The Euroland inflation rate has jumped appreciably upwards. The annual rate rose from 1.4% in March to 1.7% in April. The main reason for this was the performance of service sector prices, where the inflationary pressure was disproportionately strong. This was presumably the product of the relatively late Easter date this year. Indeed, unlike in 2018 the Easter holidays fell in April this time. This meant that in April the price rise for services for transportation and overnight accommodation was well above the average, while the increase in the other categories in the commodity basket was not pronounced.
The Easter date had an especially clear impact in Germany. Here, the Harmonised Index of Consumer Prices (HICP) calculated according to the European standard rose from 1.4 to 2.1%. While no details were released for Germany as part of the flash estimate, the data on the national consumer price index point to a tangible increase in service sector prices.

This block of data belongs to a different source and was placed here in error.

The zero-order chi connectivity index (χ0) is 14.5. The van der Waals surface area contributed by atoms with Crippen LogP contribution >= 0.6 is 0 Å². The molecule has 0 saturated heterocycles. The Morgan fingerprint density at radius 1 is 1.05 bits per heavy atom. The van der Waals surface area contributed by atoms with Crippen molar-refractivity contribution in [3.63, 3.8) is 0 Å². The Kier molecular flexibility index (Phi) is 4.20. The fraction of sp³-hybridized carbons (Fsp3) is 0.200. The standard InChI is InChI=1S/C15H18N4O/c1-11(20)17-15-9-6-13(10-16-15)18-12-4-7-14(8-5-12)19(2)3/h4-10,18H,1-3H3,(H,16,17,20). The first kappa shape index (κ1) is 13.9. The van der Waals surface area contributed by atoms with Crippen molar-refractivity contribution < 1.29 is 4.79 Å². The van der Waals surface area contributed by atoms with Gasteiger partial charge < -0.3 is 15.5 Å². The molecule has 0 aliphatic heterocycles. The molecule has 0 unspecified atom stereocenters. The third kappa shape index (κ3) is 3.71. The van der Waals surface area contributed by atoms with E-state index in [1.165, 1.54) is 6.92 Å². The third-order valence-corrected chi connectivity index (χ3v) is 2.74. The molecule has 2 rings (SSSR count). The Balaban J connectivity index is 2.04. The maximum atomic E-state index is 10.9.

In the other major EMU member states the flash estimates also showed a higher inflation rate, yet the increase is not as strong as it is in Germany. Thus, for example, the HICP in France edged up from 1.3 to 1.4%, in Italy from 1.1 to 1.2% and in Spain from 1.3 to 1.6%. In the majority of cases, it was again higher service sector prices that triggered the increase. The annual rate for energy prices likewise rose in most cases, albeit only slightly.
In May, the Euroland inflation rate will presumably be a little lower again since the Easter effect has eased. We expect that in the coming months energy prices will hardly be a clear price-driving factor in the wake of the weaker rises in the price of crude oil. Domestic pricing pressures also look set to remain moderate. Against this backdrop, we uphold our inflation forecast of 1.4% for the year 2019 as a whole.